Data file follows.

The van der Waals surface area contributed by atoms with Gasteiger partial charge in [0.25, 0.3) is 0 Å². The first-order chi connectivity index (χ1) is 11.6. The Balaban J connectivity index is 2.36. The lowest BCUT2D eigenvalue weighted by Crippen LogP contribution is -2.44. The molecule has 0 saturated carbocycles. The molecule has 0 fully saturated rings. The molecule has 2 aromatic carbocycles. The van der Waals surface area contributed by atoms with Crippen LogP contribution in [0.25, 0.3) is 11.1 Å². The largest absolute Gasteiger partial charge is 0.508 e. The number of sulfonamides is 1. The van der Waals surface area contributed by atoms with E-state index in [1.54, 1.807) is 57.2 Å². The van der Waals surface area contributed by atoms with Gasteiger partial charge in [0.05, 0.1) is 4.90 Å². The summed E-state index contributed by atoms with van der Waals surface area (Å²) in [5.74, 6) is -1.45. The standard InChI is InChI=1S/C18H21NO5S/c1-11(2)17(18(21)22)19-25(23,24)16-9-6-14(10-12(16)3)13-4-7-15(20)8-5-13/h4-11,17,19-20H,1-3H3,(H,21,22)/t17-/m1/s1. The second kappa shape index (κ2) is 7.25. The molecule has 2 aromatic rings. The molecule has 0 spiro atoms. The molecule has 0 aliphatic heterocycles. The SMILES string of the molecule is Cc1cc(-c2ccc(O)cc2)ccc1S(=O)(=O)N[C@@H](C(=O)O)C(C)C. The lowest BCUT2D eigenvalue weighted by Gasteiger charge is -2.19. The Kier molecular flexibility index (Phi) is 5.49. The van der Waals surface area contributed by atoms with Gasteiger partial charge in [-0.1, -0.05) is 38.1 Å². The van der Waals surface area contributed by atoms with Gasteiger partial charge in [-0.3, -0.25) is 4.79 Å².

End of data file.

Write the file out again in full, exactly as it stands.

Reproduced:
The van der Waals surface area contributed by atoms with Gasteiger partial charge in [0.25, 0.3) is 0 Å². The first-order chi connectivity index (χ1) is 11.6. The Balaban J connectivity index is 2.36. The lowest BCUT2D eigenvalue weighted by Crippen LogP contribution is -2.44. The molecule has 0 saturated carbocycles. The molecule has 0 fully saturated rings. The molecule has 2 aromatic carbocycles. The van der Waals surface area contributed by atoms with Crippen LogP contribution in [0.25, 0.3) is 11.1 Å². The largest absolute Gasteiger partial charge is 0.508 e. The number of sulfonamides is 1. The van der Waals surface area contributed by atoms with E-state index in [1.54, 1.807) is 57.2 Å². The van der Waals surface area contributed by atoms with Gasteiger partial charge in [0.05, 0.1) is 4.90 Å². The summed E-state index contributed by atoms with van der Waals surface area (Å²) in [5.74, 6) is -1.45. The standard InChI is InChI=1S/C18H21NO5S/c1-11(2)17(18(21)22)19-25(23,24)16-9-6-14(10-12(16)3)13-4-7-15(20)8-5-13/h4-11,17,19-20H,1-3H3,(H,21,22)/t17-/m1/s1. The second kappa shape index (κ2) is 7.25. The molecule has 2 aromatic rings. The molecule has 0 spiro atoms. The molecule has 0 aliphatic heterocycles. The SMILES string of the molecule is Cc1cc(-c2ccc(O)cc2)ccc1S(=O)(=O)N[C@@H](C(=O)O)C(C)C. The lowest BCUT2D eigenvalue weighted by Gasteiger charge is -2.19. The Kier molecular flexibility index (Phi) is 5.49. The van der Waals surface area contributed by atoms with Gasteiger partial charge in [-0.1, -0.05) is 38.1 Å². The van der Waals surface area contributed by atoms with Gasteiger partial charge in [-0.3, -0.25) is 4.79 Å².